For the ruling class, the economic crisis is an opportunity. Politicians may talk a lot about the debt—but their austerity policies are not really driven by a burning desire to bring down the deficit.
Instead they are motivated by the desire to protect and expand their wealth, and that of the whole ruling class.
During a crisis they try to get away with massive attacks on the living standards of millions of ordinary people in the name of saving the economy.
We are seeing this economic restructuring the world over.
Everywhere people are told they must pay for failing banks which have been rescued by national economies—that are in turn dragged down by the toxic debt. This is at its most dramatic in Greece.
But this week’s downgrading of Britain’s economic outlook shows that this is not just a Greek problem—nor is it confined to the eurozone.
In Britain we are told our pensions and welfare payments are too generous, that public sector workers are too well paid and that we have to cut back.
The TUC calculates that unemployment could be as high as 6.3 million if you count those who can’t get a full-time job.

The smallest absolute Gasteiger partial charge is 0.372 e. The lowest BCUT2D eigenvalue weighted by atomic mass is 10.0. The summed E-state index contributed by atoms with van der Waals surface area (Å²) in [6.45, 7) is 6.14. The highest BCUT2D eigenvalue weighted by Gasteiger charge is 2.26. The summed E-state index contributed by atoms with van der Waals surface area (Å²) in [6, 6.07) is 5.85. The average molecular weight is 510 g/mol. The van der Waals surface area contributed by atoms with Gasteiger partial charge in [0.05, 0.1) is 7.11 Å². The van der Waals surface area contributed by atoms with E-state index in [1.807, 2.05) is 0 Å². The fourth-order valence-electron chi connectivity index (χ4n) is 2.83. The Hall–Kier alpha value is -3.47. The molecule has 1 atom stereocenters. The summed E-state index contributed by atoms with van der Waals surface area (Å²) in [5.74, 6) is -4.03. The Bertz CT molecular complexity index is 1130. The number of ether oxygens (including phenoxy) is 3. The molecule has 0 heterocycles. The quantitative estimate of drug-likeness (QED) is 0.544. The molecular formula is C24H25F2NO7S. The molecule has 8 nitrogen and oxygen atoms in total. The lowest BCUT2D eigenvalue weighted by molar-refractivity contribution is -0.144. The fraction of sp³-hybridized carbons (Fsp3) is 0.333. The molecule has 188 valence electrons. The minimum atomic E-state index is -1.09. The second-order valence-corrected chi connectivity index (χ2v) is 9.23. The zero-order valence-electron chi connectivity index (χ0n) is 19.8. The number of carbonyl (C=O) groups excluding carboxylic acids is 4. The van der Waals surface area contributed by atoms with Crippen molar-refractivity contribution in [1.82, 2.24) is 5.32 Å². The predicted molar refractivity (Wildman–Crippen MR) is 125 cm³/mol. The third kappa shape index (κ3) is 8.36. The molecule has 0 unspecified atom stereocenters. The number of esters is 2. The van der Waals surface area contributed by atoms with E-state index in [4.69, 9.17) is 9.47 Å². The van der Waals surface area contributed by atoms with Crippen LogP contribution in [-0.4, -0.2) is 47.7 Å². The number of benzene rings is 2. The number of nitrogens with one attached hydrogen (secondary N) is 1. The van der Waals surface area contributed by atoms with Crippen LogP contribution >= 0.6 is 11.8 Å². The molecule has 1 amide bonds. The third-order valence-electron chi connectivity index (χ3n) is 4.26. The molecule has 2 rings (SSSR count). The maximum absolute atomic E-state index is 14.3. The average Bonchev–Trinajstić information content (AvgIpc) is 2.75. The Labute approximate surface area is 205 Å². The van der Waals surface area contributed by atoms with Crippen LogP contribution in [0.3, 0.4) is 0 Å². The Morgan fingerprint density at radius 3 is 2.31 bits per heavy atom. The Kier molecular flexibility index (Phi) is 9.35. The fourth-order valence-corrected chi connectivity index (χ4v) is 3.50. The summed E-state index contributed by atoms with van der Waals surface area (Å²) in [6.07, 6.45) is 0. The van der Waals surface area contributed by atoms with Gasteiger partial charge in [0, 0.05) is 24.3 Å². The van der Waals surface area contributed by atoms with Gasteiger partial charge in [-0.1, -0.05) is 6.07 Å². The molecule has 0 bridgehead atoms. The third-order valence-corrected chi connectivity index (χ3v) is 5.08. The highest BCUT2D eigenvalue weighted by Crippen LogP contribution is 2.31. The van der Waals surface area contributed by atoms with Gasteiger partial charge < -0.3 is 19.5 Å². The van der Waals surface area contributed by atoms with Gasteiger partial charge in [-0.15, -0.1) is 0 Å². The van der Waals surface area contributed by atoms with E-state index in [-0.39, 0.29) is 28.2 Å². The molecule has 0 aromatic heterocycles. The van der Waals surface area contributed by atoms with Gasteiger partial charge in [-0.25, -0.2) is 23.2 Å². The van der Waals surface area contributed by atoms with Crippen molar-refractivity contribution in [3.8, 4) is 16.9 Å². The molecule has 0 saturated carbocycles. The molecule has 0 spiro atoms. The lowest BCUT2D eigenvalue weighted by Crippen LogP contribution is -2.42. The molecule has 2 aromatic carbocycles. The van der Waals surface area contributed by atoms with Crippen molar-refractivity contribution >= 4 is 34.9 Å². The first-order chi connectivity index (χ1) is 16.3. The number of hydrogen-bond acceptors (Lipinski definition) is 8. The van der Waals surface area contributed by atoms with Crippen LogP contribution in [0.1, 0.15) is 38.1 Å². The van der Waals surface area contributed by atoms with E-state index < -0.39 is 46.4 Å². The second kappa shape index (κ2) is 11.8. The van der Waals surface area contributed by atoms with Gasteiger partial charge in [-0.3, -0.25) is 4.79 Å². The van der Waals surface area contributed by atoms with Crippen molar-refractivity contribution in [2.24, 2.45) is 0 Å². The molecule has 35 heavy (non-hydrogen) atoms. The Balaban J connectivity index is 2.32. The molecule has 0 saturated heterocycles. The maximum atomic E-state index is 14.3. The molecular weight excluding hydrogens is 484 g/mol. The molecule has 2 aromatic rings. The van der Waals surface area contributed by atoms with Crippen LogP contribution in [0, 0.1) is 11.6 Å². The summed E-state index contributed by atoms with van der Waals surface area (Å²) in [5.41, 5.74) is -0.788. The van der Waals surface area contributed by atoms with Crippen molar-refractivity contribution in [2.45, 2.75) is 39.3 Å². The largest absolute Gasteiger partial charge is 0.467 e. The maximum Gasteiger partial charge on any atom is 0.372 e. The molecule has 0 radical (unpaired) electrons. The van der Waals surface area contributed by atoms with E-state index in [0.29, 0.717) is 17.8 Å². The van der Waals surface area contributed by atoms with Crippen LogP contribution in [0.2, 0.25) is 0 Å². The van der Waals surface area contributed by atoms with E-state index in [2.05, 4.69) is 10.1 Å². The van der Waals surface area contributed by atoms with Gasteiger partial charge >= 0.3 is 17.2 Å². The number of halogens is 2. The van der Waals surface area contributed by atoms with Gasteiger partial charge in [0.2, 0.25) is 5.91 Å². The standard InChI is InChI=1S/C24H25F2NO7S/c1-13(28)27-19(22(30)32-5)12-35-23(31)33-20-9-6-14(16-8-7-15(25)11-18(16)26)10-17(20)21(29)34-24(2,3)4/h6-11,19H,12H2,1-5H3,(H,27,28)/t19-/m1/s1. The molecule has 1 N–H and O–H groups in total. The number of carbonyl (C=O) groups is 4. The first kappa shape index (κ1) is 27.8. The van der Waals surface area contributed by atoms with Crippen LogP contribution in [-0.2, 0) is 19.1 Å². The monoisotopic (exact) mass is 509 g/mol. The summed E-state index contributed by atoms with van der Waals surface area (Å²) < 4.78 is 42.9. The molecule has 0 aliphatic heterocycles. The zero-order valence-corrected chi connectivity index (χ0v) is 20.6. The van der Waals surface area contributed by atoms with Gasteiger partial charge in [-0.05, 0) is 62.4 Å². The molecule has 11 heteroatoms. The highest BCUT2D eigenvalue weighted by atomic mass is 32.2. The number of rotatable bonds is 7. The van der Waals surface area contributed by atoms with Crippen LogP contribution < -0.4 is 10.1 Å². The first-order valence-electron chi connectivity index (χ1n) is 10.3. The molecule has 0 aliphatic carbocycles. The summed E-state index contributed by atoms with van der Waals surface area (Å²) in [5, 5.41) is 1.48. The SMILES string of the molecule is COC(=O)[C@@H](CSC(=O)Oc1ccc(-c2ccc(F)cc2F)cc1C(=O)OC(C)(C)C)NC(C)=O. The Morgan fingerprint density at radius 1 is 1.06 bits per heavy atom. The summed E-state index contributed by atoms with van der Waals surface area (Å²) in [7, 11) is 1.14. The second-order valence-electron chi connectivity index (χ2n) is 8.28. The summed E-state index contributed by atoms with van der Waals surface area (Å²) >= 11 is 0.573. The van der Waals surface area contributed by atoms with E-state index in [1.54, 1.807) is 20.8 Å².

But still the Tories say we need more austerity.
What the IMF and European banks are doing to Greece is intended to scare us into submission.
Greece is being punished because, so far, the ruling class assault has not crushed the resistance.
The Greek government has passed the most devastating austerity package in its history. Now it has been told that even this may not be enough to guarantee a bailout.
None of the bailout funds will go the people hit hardest by the crisis in Greece.
The money, if it finally gets paid, will be put into a Brussels fund so that the European banks can get direct access.
Austerity protects the bosses and the bankers.
The only way to respond is to follow the Greek workers and organise mass resistance.